When might personal injury claims affect tech startups?
There are many things to consider when setting up a tech startup. From software to office use and design, plus having a sound business plan in place, the to-do list is likely to be long in the early stages.
However, as well as the everyday essentials that come with launching a business, plus the sector-specific details that come with setting up a tech company, there are also external factors that can be worth considering.
One example of this is a personal injury claim made by an employee or client. This can be costly and difficult to navigate, especially if you’ve not encountered this type of issue before.
To help you manage this potential hurdle, here are some examples of different instances where tech startups may be affected by personal injury claims.
If a tech startup develops and sells physical products, such as hardware devices or gadgets, there is a potential risk to users. This is because these are actual products that could cause harm or injury.
For instance, if a malfunctioning device causes burns or electrical shock to a customer, the injured party may sue the startup for damages. In this case, the company could face personal injury claims.
As well as physical harm caused by a tangible product, there can be issues around misinformation caused by software created by a tech startup. These businesses that offer software applications or digital services might face personal injury claims if their software malfunctions or contains critical bugs that lead to injuries.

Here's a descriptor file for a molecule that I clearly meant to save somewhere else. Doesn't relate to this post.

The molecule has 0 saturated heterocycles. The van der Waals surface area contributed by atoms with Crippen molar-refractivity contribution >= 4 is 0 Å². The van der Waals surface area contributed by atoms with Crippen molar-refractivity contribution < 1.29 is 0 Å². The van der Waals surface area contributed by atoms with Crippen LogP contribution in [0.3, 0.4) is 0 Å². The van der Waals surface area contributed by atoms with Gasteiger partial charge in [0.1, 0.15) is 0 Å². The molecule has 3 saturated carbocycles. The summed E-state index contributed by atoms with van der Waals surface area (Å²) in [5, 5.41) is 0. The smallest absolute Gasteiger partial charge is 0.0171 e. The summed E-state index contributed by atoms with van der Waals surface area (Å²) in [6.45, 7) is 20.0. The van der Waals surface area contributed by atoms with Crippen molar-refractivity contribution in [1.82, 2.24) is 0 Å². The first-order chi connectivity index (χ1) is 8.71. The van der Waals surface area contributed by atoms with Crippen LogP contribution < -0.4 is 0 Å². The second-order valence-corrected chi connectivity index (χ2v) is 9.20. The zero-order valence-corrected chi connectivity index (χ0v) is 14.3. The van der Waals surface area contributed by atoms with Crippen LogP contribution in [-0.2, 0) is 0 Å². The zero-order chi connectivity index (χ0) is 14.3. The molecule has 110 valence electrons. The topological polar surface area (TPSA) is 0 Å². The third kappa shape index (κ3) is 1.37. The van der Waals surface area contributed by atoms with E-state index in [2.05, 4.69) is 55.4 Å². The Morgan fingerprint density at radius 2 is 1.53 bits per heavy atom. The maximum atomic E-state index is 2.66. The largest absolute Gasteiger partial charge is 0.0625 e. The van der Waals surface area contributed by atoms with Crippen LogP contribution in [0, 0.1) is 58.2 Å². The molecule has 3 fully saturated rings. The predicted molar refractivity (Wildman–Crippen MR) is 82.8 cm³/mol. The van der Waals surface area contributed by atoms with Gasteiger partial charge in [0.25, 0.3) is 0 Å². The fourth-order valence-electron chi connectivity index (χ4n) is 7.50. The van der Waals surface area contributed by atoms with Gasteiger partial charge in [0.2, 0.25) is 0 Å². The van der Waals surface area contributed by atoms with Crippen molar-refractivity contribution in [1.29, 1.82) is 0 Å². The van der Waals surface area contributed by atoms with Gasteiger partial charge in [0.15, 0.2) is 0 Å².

For example, a glitch in a healthcare app might provide incorrect medical advice. If a user follows the advice and is injured as a result, the company behind the app could be liable.
Personal injury claims can also arise from workplace accidents within the startup's office or facilities. If an employee or visitor is injured due to unsafe conditions or negligence, they may seek compensation through a personal injury lawsuit.
For instance, someone might slip, trip, or fall. Or they might bump their head on a window or shelf.
Startups that handle sensitive user data may face personal injury claims if their cybersecurity is compromised, leading to identity theft, financial losses, or other forms of harm to customers.
One major example of this where the startup could face a personal injury claim is where the breach has caused the person affected to develop anxiety. This falls under ‘general damages’, and the person could be entitled to compensation.